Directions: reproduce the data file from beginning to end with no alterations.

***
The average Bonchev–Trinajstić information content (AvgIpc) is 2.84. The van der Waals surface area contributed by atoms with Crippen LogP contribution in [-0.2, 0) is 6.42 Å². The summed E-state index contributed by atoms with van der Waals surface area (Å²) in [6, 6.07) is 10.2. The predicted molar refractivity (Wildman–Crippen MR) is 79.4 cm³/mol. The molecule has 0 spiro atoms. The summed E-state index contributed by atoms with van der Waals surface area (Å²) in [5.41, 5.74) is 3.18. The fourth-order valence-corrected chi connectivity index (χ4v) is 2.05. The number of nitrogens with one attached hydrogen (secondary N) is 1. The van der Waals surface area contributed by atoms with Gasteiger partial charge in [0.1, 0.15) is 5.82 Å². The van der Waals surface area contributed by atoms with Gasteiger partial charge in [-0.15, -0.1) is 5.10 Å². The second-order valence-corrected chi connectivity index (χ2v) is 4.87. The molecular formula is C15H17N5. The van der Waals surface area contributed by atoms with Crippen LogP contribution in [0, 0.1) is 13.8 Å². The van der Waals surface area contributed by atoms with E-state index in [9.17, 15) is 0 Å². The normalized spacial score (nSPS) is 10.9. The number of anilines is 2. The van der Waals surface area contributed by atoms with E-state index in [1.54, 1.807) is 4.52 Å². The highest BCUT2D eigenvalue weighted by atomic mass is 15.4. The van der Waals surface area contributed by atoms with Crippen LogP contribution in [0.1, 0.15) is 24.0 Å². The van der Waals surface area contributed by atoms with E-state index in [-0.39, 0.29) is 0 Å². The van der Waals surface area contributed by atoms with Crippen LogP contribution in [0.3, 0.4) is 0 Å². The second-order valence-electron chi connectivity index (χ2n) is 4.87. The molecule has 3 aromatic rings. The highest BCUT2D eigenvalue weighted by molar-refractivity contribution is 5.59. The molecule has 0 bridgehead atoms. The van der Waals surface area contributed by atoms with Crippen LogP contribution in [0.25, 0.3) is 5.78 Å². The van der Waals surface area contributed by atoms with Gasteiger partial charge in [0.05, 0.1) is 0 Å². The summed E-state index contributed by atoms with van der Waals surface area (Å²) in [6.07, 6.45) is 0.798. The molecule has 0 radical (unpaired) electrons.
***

The average Bonchev–Trinajstić information content (AvgIpc) is 2.84. The van der Waals surface area contributed by atoms with Crippen LogP contribution in [-0.2, 0) is 6.42 Å². The summed E-state index contributed by atoms with van der Waals surface area (Å²) in [6, 6.07) is 10.2. The predicted molar refractivity (Wildman–Crippen MR) is 79.4 cm³/mol. The molecule has 0 spiro atoms. The summed E-state index contributed by atoms with van der Waals surface area (Å²) in [5.41, 5.74) is 3.18. The fourth-order valence-corrected chi connectivity index (χ4v) is 2.05. The number of nitrogens with one attached hydrogen (secondary N) is 1. The van der Waals surface area contributed by atoms with Gasteiger partial charge in [0.1, 0.15) is 5.82 Å². The van der Waals surface area contributed by atoms with Gasteiger partial charge in [-0.15, -0.1) is 5.10 Å². The second-order valence-corrected chi connectivity index (χ2v) is 4.87. The molecular formula is C15H17N5. The van der Waals surface area contributed by atoms with Crippen LogP contribution in [0, 0.1) is 13.8 Å². The van der Waals surface area contributed by atoms with E-state index in [9.17, 15) is 0 Å². The normalized spacial score (nSPS) is 10.9. The number of anilines is 2. The van der Waals surface area contributed by atoms with E-state index in [1.54, 1.807) is 4.52 Å². The highest BCUT2D eigenvalue weighted by atomic mass is 15.4. The van der Waals surface area contributed by atoms with Crippen LogP contribution in [0.1, 0.15) is 24.0 Å². The van der Waals surface area contributed by atoms with E-state index in [-0.39, 0.29) is 0 Å². The van der Waals surface area contributed by atoms with Crippen LogP contribution in [0.3, 0.4) is 0 Å². The second-order valence-electron chi connectivity index (χ2n) is 4.87. The molecule has 3 aromatic rings. The highest BCUT2D eigenvalue weighted by molar-refractivity contribution is 5.59. The molecule has 0 bridgehead atoms. The van der Waals surface area contributed by atoms with Crippen LogP contribution in [0.25, 0.3) is 5.78 Å². The van der Waals surface area contributed by atoms with Gasteiger partial charge in [0.05, 0.1) is 0 Å². The summed E-state index contributed by atoms with van der Waals surface area (Å²) in [6.07, 6.45) is 0.798. The molecule has 0 radical (unpaired) electrons.